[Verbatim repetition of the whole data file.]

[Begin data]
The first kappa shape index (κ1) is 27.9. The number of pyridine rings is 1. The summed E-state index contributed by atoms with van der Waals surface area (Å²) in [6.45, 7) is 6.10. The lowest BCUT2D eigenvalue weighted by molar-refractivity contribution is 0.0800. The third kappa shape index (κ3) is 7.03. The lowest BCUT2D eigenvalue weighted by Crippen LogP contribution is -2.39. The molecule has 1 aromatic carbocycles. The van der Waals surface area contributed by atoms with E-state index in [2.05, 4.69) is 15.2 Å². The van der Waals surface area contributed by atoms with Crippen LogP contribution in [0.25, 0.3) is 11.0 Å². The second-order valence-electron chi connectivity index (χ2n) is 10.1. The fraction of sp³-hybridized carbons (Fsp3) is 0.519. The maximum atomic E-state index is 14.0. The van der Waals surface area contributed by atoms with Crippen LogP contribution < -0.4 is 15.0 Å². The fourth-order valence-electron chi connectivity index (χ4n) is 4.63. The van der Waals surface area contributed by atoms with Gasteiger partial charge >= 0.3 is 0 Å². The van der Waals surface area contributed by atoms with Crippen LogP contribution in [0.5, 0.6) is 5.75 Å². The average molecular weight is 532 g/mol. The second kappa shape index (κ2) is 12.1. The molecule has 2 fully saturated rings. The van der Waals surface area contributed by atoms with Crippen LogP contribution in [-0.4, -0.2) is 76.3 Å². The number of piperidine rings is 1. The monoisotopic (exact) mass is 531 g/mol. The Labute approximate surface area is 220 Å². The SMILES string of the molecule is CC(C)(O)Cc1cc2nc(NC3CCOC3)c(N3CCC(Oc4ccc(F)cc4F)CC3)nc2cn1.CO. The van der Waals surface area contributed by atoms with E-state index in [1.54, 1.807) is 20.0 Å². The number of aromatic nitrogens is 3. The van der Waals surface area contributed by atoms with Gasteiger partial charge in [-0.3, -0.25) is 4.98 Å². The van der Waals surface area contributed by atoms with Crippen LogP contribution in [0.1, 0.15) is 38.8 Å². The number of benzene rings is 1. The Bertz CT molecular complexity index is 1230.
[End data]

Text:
The first kappa shape index (κ1) is 27.9. The number of pyridine rings is 1. The summed E-state index contributed by atoms with van der Waals surface area (Å²) in [6.45, 7) is 6.10. The lowest BCUT2D eigenvalue weighted by molar-refractivity contribution is 0.0800. The third kappa shape index (κ3) is 7.03. The lowest BCUT2D eigenvalue weighted by Crippen LogP contribution is -2.39. The molecule has 1 aromatic carbocycles. The van der Waals surface area contributed by atoms with E-state index in [2.05, 4.69) is 15.2 Å². The van der Waals surface area contributed by atoms with Crippen LogP contribution in [0.25, 0.3) is 11.0 Å². The second-order valence-electron chi connectivity index (χ2n) is 10.1. The fraction of sp³-hybridized carbons (Fsp3) is 0.519. The maximum atomic E-state index is 14.0. The van der Waals surface area contributed by atoms with Crippen LogP contribution < -0.4 is 15.0 Å². The fourth-order valence-electron chi connectivity index (χ4n) is 4.63. The van der Waals surface area contributed by atoms with Gasteiger partial charge >= 0.3 is 0 Å². The van der Waals surface area contributed by atoms with Crippen LogP contribution in [0.5, 0.6) is 5.75 Å². The average molecular weight is 532 g/mol. The second kappa shape index (κ2) is 12.1. The molecule has 2 fully saturated rings. The van der Waals surface area contributed by atoms with Crippen LogP contribution in [-0.4, -0.2) is 76.3 Å². The number of piperidine rings is 1. The monoisotopic (exact) mass is 531 g/mol. The Labute approximate surface area is 220 Å². The SMILES string of the molecule is CC(C)(O)Cc1cc2nc(NC3CCOC3)c(N3CCC(Oc4ccc(F)cc4F)CC3)nc2cn1.CO. The van der Waals surface area contributed by atoms with E-state index in [1.54, 1.807) is 20.0 Å². The number of aromatic nitrogens is 3. The van der Waals surface area contributed by atoms with Gasteiger partial charge in [-0.3, -0.25) is 4.98 Å². The van der Waals surface area contributed by atoms with Crippen LogP contribution in [0.1, 0.15) is 38.8 Å². The number of benzene rings is 1. The Bertz CT molecular complexity index is 1230.